VCL and FireMonkey use the RAD Studio gesturing framework, which is separately implemented in the FireMonkey and VCL libraries. The gesturing-related VCL and FMX classes, methods, and properties are parallel in the two libraries, although the unit names might differ (Vcl.Controls vs. FMX.Types, for example). On all platforms, both VCL and FireMonkey support the use of the standard gestures, as well as interactive gestures (Vcl.Controls.TInteractiveGesture and FMX.Types.TInteractiveGesture).
- 1 What Is a Gesture
- 2 Component Options for Gesturing
- 3 The OnGesture Event
- 4 The TGestureManager Component
- 5 Selecting Gestures with the Gesturing Property Editor
- 6 Assigning Actions to Gestures
- 7 Creating Custom Gestures (VCL Only)
- 8 Other Gesturing Components
- 9 See Also
What Is a Gesture
The gesturing framework enables your VCL and FireMonkey applications to use gestures (alternative input mechanisms provided by touch hardware). A gesture is a motion performed using a touch device that triggers an event or an action.
The primary touch devices used are:
Component Options for Gesturing
Most components that derive from TControl publish the Touch property and have gesturing options. After you assign a GestureManager to your component, you can see the standard gesturing options in the Object Inspector, listed under the Touch property. For more details, see Using Gesturing in Your Applications.
The Standard library of gestures consists of over 30 gestures such as Left, Right, Scratchout, Circle, and ChevronUp. These gestures are associated with the enumeration FMX.Types.TStandardGesture or Vcl.Controls.TStandardGesture.
For an illustrated list of all the standard gestures, see TStandardGesture Enum.
Interactive gestures are multi-touch gestures which trigger the OnGesture event continuously as the gesture is performed. These gestures include panning, zooming, rotating, two-finger tap and tap-and-press. The EventInfo parameter of the OnGesture event provides additional information about the gesture being performed, such as the location of touch point, angle of rotation, inertia of a panning motion, and so forth. Interactive gestures require a multi-touch enabled operating system, and can only be invoked by a touch input device. Interactive gestures are associated with the enumeration FMX.Types.TInteractiveGesture or Vcl.Controls.TInteractiveGesture.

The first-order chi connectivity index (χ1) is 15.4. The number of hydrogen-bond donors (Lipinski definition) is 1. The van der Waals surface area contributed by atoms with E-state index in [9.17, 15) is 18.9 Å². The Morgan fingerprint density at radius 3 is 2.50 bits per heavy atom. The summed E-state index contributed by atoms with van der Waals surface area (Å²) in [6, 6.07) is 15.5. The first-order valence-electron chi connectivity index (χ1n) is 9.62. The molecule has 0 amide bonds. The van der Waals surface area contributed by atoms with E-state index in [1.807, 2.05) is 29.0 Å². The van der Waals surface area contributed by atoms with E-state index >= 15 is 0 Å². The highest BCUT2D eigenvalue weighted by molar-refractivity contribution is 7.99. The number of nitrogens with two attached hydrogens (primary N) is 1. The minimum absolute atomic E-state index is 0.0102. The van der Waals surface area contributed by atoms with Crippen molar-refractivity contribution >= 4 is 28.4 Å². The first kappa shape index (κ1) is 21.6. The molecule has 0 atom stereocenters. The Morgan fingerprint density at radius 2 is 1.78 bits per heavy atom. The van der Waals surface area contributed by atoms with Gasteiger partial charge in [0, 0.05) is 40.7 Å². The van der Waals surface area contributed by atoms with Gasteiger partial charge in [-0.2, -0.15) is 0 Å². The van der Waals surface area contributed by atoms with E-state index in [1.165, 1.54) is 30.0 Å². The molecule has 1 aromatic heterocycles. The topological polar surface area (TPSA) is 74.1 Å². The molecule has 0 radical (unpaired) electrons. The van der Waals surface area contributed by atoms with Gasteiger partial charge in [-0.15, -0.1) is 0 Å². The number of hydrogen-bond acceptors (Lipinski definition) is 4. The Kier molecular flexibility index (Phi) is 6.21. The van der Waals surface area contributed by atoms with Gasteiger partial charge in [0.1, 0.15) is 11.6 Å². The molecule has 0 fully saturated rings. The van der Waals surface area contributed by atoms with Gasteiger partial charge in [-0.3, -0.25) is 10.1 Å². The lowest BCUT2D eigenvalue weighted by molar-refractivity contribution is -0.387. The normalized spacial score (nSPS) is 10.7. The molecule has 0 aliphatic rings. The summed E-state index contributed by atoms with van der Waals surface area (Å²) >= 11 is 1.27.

The supported InteractiveGestures are: "Zoom", "Pan", "Rotate", "Two Finger Tap", "Long Tap", "Double Tap", and "Press And Tap".
InteractiveGestureOptions (VCL Only)
InteractiveGestureOptions are associated with the Vcl.Controls.TInteractiveGestureOption enumeration and allow you to control specific attributes of interactive gestures.
The supported InteractiveGestureOptions are:
TabletOptions are supported only in the VCL framework. These options, specifically for finger or pen input, are associated with the enumeration Vcl.Controls.TTabletOption. TabletOptions are supported on the Tablet PC and Windows 7.
The supported TabletOptions are:
The OnGesture Event
The OnGesture event is triggered in two cases:
- When the gesture engine recognizes a gesture, as follows:
- Standard gestures (the library of 34 gestures available through the Gesture Manager)
- Your own custom gestures (created using the Custom Gesture Designer)
- Registered gestures (gestures stored in a package or DLL)
- When your application uses an Interactive Gesture
OnGesture is triggered after the gesture engine attempts a match. The event is also fired when the match fails with a gesture ID, which you should handle (such as Vcl.Controls.TCustomGestureCollectionItem.GestureID or FMX.Types.TCustomGestureCollectionItem.GestureID).
You associate actions with specific gestures in the Object Inspector. For consistency, use the same gestures for the same actions across all applicable components in your application and among your applications.
The TGestureManager Component
Every component that uses Standard Gestures or Custom Gestures needs to be associated with a Gesture Manager, such as FMX.Gestures.TGestureManager or Vcl.Touch.GestureMgr.TGestureManager. In order to use Interactive Gestures such as zoom and rotate in a component, you do not need to associate the component with a Gesture Manager.